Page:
Many companies are tempted to win new prospects and grow market share through what they consider “strategic discounting.” There are a lot of rationalizations for this, and it usually involves a belief that we will be able to increase the price over time once we win the business and prove our value. “Strategic discounting to grow share” is a nice way of saying we’re going to buy the business, and it’s a very destructive practice.
Buying business at less than you are worth is like taking a job for a salary less than you are worth. You tell yourself, “I’ll work hard, prove to my new boss how hard I hustle, what a fast learner I am, what a team player I am, how valuable I am, and I’ll get raises. Soon enough, I’ll be paid what I’m truly worth.” (“We’ll get price increases and soon enough, we’ll be paid fairly for our products and services. Buying this business at a discount is a strategic, short-term move.”)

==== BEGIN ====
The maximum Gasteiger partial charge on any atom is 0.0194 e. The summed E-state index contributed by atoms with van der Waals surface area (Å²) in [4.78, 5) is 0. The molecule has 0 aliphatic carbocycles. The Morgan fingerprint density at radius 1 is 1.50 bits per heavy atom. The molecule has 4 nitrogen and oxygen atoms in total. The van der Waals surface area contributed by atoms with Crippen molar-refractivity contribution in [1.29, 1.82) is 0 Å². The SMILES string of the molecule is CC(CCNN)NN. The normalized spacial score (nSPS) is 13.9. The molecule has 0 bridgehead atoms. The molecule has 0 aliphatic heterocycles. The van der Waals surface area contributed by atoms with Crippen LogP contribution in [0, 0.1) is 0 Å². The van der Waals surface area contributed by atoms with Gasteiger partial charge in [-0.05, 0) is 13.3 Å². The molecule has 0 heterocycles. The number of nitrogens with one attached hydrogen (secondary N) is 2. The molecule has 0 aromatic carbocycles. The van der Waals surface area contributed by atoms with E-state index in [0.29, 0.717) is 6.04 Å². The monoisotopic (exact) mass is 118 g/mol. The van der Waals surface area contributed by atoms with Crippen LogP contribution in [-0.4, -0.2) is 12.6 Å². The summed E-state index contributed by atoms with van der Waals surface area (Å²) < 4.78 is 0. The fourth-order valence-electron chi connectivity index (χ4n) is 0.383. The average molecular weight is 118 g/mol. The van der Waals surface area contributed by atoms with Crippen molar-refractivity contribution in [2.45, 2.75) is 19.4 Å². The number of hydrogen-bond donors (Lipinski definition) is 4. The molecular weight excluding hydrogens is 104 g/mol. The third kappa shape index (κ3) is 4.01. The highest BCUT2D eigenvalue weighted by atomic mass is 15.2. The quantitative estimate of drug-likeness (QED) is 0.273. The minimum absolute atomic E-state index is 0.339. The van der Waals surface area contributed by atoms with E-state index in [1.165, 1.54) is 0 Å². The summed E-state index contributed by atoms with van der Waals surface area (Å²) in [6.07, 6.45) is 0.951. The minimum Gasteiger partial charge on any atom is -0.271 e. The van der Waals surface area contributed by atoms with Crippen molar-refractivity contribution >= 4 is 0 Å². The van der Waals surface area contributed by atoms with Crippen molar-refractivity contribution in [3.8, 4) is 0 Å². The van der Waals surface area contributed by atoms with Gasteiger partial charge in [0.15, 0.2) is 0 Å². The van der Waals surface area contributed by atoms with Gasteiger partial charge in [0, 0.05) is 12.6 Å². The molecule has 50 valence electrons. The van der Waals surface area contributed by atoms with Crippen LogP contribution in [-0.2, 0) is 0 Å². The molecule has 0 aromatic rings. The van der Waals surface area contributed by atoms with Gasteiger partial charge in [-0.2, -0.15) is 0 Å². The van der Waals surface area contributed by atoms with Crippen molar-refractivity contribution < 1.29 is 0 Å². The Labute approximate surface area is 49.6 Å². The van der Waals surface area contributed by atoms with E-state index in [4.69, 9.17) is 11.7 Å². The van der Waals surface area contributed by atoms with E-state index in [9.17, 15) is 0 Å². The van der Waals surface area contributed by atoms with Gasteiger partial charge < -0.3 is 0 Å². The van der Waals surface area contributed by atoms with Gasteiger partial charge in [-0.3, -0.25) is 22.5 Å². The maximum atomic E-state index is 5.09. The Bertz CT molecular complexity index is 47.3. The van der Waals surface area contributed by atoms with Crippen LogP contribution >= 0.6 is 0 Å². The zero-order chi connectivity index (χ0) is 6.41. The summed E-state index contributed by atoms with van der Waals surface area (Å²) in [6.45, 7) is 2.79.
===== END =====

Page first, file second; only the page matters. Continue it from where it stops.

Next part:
First of all, getting those price increases from customers is actually harder in practice than we tempt ourselves into believing ahead of time. We train them that we’re worth less, and it’s a lot of work to extract higher pricing later. Secondly, even when we get them to pay us more over time for the terrific products and services we sell, we likely could have gotten price increases even if we had higher pricing out of the gate. We sacrifice a lifetime of profit:
In the salary analogy, it’s like piling annual raises on a lower original salary or piling annual raises on a higher original salary. There’s a compounding effect. We are working for less than we are worth year after year. This is a demoralizing, miserable, soul-sucking experience. Don’t work for less than you are worth for your customers. Don’t buy business.
Easy to say and hard to do, right? Well, yes. And no. Not always. Sometimes a prospect’s price objection isn’t a price objection at all. And the answer to a prospect’s price objection isn’t always a discount. Learn more here.